The more I’m here, the more I pick up on family drama.  And my family has been full of drama lately.  The latest has been weighing on my heart in more ways than one, and it leaves me feeling culturally conflicted and unable to help or support my family in the ways that I’d like.  My host cousin (though I think of him more as a brother) has gone “crazy.”  My family first told me this in the context of his marijuana habit, which is apparently quite serious.  They told me that he went crazy from smoking too much, which I doubted could be the full truth.

Later, I pressured my host brother to give me examples of what he was doing that was so crazy.  Turns out, he’s been having hallucinations.  He told my host brother that Obama visited him in his room.  He doesn’t sleep.  He also is very paranoid and won’t eat the food my family gives him for fear they’re trying to give him medicine or control him in some way.

As an American (and perhaps just as a person with white skin), I’m often looked to as someone with inherent knowledge.  In this case, I had no idea what to tell my family.  The symptoms sound to me like schizophrenia, but I’m no psychologist.  My host cousin acts completely normal towards me, and I don’t know what kind of mental care Senegal has to offer.  They decided to take him to a mental hospital of sorts against his will.  The place is called “returning the mind.”  They tricked him into going under the pretense that it would be a consultation only and after they would all come back.

When they got to the hospital (which is in another region a good 8 hour drive away) he tried to run.  They caught him, gave him a shot, and then he went to sleep.  Who knows what they shot him up with — that’s not a question a Senegalese person would ask.  My family is just happy he’s there.

For me, its another sad reminder of the lack of resources available to people here.  It also demonstrates a lack of awareness and sensibility to mental health issues.  My family has had little patience for him, and instead people make fun of him and laugh about how crazy he is behind his back.  It’s a coping mechanism.  What else can you do?  Sometimes, you can either laugh or cry, and Senegalese people almost always choose to laugh.  That’s their way.  I’ve definitely learned to take life less seriously here.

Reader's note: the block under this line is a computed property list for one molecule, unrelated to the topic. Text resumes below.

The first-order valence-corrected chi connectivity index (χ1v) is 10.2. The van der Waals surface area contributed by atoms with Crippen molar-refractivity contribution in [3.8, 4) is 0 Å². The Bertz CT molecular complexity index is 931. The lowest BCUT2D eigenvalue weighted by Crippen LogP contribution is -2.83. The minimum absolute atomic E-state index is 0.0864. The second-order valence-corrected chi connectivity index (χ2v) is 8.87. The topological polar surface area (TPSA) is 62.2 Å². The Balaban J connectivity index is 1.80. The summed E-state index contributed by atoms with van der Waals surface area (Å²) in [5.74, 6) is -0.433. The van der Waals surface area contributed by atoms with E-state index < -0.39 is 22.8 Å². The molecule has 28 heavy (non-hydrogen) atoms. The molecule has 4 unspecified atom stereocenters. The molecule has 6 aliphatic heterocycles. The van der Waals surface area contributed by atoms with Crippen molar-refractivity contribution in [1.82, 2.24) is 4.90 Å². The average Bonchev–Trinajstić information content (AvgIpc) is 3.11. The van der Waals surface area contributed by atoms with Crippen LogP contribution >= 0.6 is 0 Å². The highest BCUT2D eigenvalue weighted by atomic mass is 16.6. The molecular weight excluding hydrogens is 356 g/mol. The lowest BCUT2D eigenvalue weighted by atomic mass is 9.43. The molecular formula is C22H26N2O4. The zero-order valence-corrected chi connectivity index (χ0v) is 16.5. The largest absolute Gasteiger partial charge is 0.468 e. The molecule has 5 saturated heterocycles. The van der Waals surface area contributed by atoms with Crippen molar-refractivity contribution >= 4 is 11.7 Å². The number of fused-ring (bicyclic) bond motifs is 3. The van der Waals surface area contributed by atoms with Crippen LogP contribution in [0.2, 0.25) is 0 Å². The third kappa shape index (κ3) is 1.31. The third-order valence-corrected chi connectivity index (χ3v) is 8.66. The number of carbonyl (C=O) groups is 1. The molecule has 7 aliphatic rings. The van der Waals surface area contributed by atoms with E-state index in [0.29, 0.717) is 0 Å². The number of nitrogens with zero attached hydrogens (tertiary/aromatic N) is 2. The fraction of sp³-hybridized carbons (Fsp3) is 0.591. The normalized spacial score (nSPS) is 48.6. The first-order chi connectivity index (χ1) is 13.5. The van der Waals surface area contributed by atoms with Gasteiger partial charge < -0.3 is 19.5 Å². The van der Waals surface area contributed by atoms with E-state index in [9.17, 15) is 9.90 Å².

With about seven months left here, I’m acutely aware of things coming to a close.  I know seven months sounds like a long time, but after 19 months I can tell you its going to fly by (for me, at least).  Spending so much time at site, I’ve learned a lot of Pulaar, and gotten a lot closer with my family.  This is bittersweet.  Learning a language that I will most likely someday forget, and getting close to a family that I will be leaving soon enough.  It’s also difficult to negotiate this closeness in terms of the information that I’m now let in on — my ‘crazy’ cousin being a prime example.  In one way, it’s great that my family trusts me enough and that I understand enough to know all the details of this saga.  But on the other hand, the more I know, the more I realize the immense cultural barriers facing me.  I feel less able to help or to explain my point of view, because I now understand enough about life here to know that my ideas or views will not be understood or supported in the context of this different culture.

But, I’ve learned to choose to laugh instead of cry.  So I’m here, sitting with my family and drinking tea while the rain comes down and the corn grows tall.  And we’re laughing.  For now, at least.